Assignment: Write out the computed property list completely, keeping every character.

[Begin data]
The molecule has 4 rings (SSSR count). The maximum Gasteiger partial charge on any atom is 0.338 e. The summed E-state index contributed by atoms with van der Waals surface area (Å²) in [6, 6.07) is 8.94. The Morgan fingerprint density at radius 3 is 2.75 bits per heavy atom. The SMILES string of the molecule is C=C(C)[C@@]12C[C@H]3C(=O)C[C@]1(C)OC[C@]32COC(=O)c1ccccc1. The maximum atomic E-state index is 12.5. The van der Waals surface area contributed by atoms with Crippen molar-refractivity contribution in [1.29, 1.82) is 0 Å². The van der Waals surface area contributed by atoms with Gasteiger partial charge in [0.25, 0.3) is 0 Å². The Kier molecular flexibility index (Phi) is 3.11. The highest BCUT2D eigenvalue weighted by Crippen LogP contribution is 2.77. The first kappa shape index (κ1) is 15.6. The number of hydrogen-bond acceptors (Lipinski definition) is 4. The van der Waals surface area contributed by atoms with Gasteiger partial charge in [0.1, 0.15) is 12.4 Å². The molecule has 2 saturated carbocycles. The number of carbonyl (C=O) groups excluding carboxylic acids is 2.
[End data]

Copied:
The molecule has 4 rings (SSSR count). The maximum Gasteiger partial charge on any atom is 0.338 e. The summed E-state index contributed by atoms with van der Waals surface area (Å²) in [6, 6.07) is 8.94. The Morgan fingerprint density at radius 3 is 2.75 bits per heavy atom. The SMILES string of the molecule is C=C(C)[C@@]12C[C@H]3C(=O)C[C@]1(C)OC[C@]32COC(=O)c1ccccc1. The maximum atomic E-state index is 12.5. The van der Waals surface area contributed by atoms with Crippen molar-refractivity contribution in [1.29, 1.82) is 0 Å². The van der Waals surface area contributed by atoms with Gasteiger partial charge in [0.25, 0.3) is 0 Å². The Kier molecular flexibility index (Phi) is 3.11. The highest BCUT2D eigenvalue weighted by Crippen LogP contribution is 2.77. The first kappa shape index (κ1) is 15.6. The number of hydrogen-bond acceptors (Lipinski definition) is 4. The van der Waals surface area contributed by atoms with Gasteiger partial charge in [0.1, 0.15) is 12.4 Å². The molecule has 2 saturated carbocycles. The number of carbonyl (C=O) groups excluding carboxylic acids is 2.